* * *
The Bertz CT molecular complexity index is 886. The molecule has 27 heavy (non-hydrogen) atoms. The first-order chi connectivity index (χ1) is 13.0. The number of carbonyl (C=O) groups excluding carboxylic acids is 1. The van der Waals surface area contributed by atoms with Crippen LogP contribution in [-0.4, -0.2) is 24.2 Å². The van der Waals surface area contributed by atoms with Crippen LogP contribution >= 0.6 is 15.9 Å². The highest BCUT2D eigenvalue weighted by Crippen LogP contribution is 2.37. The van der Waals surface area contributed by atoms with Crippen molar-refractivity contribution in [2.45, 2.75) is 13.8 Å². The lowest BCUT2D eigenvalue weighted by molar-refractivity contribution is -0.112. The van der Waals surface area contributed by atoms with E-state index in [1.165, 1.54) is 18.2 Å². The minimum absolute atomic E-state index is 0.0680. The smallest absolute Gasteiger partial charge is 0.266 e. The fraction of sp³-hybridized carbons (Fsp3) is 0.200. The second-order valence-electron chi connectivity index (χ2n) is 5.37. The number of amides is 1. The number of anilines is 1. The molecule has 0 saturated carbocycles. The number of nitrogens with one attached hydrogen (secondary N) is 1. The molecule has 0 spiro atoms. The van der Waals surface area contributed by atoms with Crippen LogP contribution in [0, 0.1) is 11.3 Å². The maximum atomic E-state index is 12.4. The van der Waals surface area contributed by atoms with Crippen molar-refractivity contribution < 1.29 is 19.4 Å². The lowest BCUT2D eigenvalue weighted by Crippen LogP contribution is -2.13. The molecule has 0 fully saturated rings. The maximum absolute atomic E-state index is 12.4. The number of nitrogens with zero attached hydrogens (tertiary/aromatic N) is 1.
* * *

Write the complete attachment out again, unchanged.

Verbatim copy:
The Bertz CT molecular complexity index is 886. The molecule has 27 heavy (non-hydrogen) atoms. The first-order chi connectivity index (χ1) is 13.0. The number of carbonyl (C=O) groups excluding carboxylic acids is 1. The van der Waals surface area contributed by atoms with Crippen LogP contribution in [-0.4, -0.2) is 24.2 Å². The van der Waals surface area contributed by atoms with Crippen LogP contribution >= 0.6 is 15.9 Å². The highest BCUT2D eigenvalue weighted by Crippen LogP contribution is 2.37. The van der Waals surface area contributed by atoms with Crippen molar-refractivity contribution in [2.45, 2.75) is 13.8 Å². The lowest BCUT2D eigenvalue weighted by molar-refractivity contribution is -0.112. The van der Waals surface area contributed by atoms with E-state index in [1.165, 1.54) is 18.2 Å². The minimum absolute atomic E-state index is 0.0680. The smallest absolute Gasteiger partial charge is 0.266 e. The fraction of sp³-hybridized carbons (Fsp3) is 0.200. The second-order valence-electron chi connectivity index (χ2n) is 5.37. The number of amides is 1. The number of anilines is 1. The molecule has 0 saturated carbocycles. The number of nitrogens with one attached hydrogen (secondary N) is 1. The molecule has 0 spiro atoms. The van der Waals surface area contributed by atoms with Crippen LogP contribution in [0, 0.1) is 11.3 Å². The maximum atomic E-state index is 12.4. The van der Waals surface area contributed by atoms with Crippen molar-refractivity contribution < 1.29 is 19.4 Å². The lowest BCUT2D eigenvalue weighted by Crippen LogP contribution is -2.13. The molecule has 0 fully saturated rings. The maximum absolute atomic E-state index is 12.4. The number of nitrogens with zero attached hydrogens (tertiary/aromatic N) is 1.